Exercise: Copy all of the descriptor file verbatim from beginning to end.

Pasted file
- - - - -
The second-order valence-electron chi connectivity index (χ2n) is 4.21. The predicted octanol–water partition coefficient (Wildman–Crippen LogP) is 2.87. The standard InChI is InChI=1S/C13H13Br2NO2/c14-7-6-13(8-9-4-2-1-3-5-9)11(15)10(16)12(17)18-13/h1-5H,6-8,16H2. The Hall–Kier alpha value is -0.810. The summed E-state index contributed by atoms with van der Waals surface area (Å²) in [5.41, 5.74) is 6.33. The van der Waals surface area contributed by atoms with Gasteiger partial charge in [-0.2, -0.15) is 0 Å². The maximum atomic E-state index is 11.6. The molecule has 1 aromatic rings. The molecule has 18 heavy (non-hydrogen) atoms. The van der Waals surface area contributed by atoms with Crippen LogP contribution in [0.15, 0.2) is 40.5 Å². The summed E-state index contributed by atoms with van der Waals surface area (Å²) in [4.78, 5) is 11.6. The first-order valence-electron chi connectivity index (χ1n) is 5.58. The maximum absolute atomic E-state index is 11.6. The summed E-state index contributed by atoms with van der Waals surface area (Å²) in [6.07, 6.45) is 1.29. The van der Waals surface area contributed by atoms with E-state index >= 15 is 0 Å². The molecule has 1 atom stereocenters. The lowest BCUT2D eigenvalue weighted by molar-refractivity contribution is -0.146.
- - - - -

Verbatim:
The second-order valence-electron chi connectivity index (χ2n) is 4.21. The predicted octanol–water partition coefficient (Wildman–Crippen LogP) is 2.87. The standard InChI is InChI=1S/C13H13Br2NO2/c14-7-6-13(8-9-4-2-1-3-5-9)11(15)10(16)12(17)18-13/h1-5H,6-8,16H2. The Hall–Kier alpha value is -0.810. The summed E-state index contributed by atoms with van der Waals surface area (Å²) in [5.41, 5.74) is 6.33. The van der Waals surface area contributed by atoms with Gasteiger partial charge in [-0.2, -0.15) is 0 Å². The maximum atomic E-state index is 11.6. The molecule has 1 aromatic rings. The molecule has 18 heavy (non-hydrogen) atoms. The van der Waals surface area contributed by atoms with Crippen LogP contribution in [0.15, 0.2) is 40.5 Å². The summed E-state index contributed by atoms with van der Waals surface area (Å²) in [4.78, 5) is 11.6. The first-order valence-electron chi connectivity index (χ1n) is 5.58. The maximum absolute atomic E-state index is 11.6. The summed E-state index contributed by atoms with van der Waals surface area (Å²) in [6.07, 6.45) is 1.29. The van der Waals surface area contributed by atoms with E-state index >= 15 is 0 Å². The molecule has 1 atom stereocenters. The lowest BCUT2D eigenvalue weighted by molar-refractivity contribution is -0.146.